One of the classic venture pitch mistakes is overselling. Overselling your idea can take many forms, but one of the more humorous occurs when the entrepreneur shows you a set of projections that are wildly optimistic and then drops the G-Bomb as a way to claim that the projections are actually quite realistic bordering on being conservative. The entrepreneur will usually say something like: "Our business has many similarities to Google, so we took an X% discount to their growth rate and plugged it in to our model. We were conservative in taking the discount so we think our model is actually conservative." Really? And you're going to build your plan around that?
I've had the G-Bomb dropped in relation to startups doing ad-networks, the semantic web, and vertical search when that was all the rage. Today I'm seeing a switch to entrepreneurs using the F-Bomb for startups in the social networking or social shopping markets. Unless you're already at a point where you are seeing never-before-seen leading indicators, don't do it. And even if you are seeing something special, remember, a venture capitalist's job is to connect the dots and your job is to bring them close together. Putting wildly optimistic projections into your plan doesn't help me connect the dots to an enormous outcome, it causes me to question whether your feet are planted firmly on the ground or not.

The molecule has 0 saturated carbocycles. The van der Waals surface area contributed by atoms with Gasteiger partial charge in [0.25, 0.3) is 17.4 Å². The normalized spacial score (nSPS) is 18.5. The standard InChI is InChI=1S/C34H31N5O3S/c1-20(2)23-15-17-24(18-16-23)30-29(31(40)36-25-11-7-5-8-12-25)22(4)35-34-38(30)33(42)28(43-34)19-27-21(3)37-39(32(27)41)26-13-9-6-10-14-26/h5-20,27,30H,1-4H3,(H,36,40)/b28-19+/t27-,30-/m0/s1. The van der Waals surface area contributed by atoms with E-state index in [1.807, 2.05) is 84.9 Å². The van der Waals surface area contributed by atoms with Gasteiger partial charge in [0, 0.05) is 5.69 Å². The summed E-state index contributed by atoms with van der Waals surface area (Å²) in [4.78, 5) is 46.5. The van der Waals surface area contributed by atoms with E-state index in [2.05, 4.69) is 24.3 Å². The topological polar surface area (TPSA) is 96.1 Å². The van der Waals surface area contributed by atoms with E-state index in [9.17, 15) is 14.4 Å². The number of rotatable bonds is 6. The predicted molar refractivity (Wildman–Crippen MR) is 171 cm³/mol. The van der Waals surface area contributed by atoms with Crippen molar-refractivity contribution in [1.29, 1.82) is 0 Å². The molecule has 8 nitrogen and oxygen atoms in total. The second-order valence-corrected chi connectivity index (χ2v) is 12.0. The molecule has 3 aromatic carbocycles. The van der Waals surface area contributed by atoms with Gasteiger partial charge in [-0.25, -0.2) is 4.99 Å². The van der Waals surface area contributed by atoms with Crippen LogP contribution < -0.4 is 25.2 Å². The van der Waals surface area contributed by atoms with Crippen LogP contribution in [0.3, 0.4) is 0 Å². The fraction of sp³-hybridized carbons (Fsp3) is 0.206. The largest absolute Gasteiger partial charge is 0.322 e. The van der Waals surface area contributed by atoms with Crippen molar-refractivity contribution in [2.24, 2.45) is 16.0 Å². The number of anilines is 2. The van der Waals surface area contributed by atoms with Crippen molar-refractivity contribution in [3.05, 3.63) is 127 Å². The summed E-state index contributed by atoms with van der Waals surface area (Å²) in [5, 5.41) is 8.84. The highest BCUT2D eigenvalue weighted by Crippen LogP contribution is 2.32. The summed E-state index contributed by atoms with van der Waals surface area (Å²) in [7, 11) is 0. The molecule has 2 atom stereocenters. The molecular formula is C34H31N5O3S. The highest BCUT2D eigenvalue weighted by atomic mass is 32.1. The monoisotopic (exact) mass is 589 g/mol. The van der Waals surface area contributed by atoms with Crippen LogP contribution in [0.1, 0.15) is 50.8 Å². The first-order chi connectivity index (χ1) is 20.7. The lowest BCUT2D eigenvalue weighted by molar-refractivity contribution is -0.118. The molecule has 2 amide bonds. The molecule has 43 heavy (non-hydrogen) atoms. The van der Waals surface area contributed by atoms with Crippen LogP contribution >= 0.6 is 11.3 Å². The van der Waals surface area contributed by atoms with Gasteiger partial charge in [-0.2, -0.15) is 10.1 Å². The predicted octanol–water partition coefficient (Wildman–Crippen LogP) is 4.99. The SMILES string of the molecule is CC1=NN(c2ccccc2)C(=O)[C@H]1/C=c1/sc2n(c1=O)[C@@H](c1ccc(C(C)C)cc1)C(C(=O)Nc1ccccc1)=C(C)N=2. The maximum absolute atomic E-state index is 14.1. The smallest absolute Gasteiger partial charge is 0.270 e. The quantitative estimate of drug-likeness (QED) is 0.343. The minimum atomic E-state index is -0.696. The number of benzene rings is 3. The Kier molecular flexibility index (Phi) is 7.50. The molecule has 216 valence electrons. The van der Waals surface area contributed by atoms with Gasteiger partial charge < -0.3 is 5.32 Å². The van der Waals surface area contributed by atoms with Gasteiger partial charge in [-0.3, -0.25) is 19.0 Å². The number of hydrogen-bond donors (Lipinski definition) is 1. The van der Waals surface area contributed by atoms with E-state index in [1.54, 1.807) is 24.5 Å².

Every few years Silicon Valley mints one of those iconic companies that defines a category and rides a growth trajectory that has never been seen before. It's part of what makes the valley so great. It's a great thing to believe that your startup has that potential. But there is a big difference between selling the dream and setting a realistic and achievable plan for your startup. If you build a culture around lofty unachievable expectations then you're going to have a very difficult time making it through the ugly adolescence that most good companies go through.